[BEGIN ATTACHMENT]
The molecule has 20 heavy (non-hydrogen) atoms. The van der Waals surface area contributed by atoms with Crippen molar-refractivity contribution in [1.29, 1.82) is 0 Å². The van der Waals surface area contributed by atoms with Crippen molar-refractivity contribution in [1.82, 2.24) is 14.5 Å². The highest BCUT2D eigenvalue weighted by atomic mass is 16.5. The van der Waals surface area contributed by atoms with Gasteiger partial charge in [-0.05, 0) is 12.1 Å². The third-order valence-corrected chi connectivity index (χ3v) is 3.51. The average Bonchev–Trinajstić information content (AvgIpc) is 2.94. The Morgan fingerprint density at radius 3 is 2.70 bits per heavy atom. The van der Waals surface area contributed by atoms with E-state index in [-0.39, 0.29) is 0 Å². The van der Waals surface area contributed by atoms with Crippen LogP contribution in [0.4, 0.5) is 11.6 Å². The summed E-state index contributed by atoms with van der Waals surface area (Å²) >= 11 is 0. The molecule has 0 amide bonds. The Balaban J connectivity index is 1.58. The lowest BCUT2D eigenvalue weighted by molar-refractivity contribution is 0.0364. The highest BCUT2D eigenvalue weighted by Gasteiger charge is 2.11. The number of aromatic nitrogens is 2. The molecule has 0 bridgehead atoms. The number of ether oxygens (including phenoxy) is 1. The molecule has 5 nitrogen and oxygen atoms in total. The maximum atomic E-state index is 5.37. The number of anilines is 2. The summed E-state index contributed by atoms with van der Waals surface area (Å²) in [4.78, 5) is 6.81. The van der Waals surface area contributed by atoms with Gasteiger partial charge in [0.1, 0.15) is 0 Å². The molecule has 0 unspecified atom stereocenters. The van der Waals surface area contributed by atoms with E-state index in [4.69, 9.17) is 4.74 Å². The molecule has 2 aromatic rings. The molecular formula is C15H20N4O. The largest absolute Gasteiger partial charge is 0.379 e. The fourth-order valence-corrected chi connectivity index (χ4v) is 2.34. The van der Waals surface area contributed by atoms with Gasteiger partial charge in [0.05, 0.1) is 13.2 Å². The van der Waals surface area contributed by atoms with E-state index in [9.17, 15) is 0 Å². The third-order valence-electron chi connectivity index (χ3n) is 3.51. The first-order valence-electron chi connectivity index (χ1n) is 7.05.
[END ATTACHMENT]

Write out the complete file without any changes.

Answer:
The molecule has 20 heavy (non-hydrogen) atoms. The van der Waals surface area contributed by atoms with Crippen molar-refractivity contribution in [1.29, 1.82) is 0 Å². The van der Waals surface area contributed by atoms with Crippen molar-refractivity contribution in [1.82, 2.24) is 14.5 Å². The highest BCUT2D eigenvalue weighted by atomic mass is 16.5. The van der Waals surface area contributed by atoms with Gasteiger partial charge in [-0.05, 0) is 12.1 Å². The third-order valence-corrected chi connectivity index (χ3v) is 3.51. The average Bonchev–Trinajstić information content (AvgIpc) is 2.94. The Morgan fingerprint density at radius 3 is 2.70 bits per heavy atom. The van der Waals surface area contributed by atoms with E-state index in [-0.39, 0.29) is 0 Å². The van der Waals surface area contributed by atoms with Crippen LogP contribution in [0.4, 0.5) is 11.6 Å². The summed E-state index contributed by atoms with van der Waals surface area (Å²) >= 11 is 0. The molecule has 0 amide bonds. The Balaban J connectivity index is 1.58. The lowest BCUT2D eigenvalue weighted by molar-refractivity contribution is 0.0364. The highest BCUT2D eigenvalue weighted by Gasteiger charge is 2.11. The number of aromatic nitrogens is 2. The molecule has 0 bridgehead atoms. The number of ether oxygens (including phenoxy) is 1. The molecule has 5 nitrogen and oxygen atoms in total. The maximum atomic E-state index is 5.37. The number of anilines is 2. The summed E-state index contributed by atoms with van der Waals surface area (Å²) in [4.78, 5) is 6.81. The van der Waals surface area contributed by atoms with Gasteiger partial charge in [0.1, 0.15) is 0 Å². The molecule has 0 unspecified atom stereocenters. The van der Waals surface area contributed by atoms with E-state index in [4.69, 9.17) is 4.74 Å². The molecule has 2 aromatic rings. The molecular formula is C15H20N4O. The largest absolute Gasteiger partial charge is 0.379 e. The fourth-order valence-corrected chi connectivity index (χ4v) is 2.34. The van der Waals surface area contributed by atoms with Gasteiger partial charge in [0.05, 0.1) is 13.2 Å². The van der Waals surface area contributed by atoms with E-state index in [9.17, 15) is 0 Å². The third-order valence-electron chi connectivity index (χ3n) is 3.51. The first-order valence-electron chi connectivity index (χ1n) is 7.05.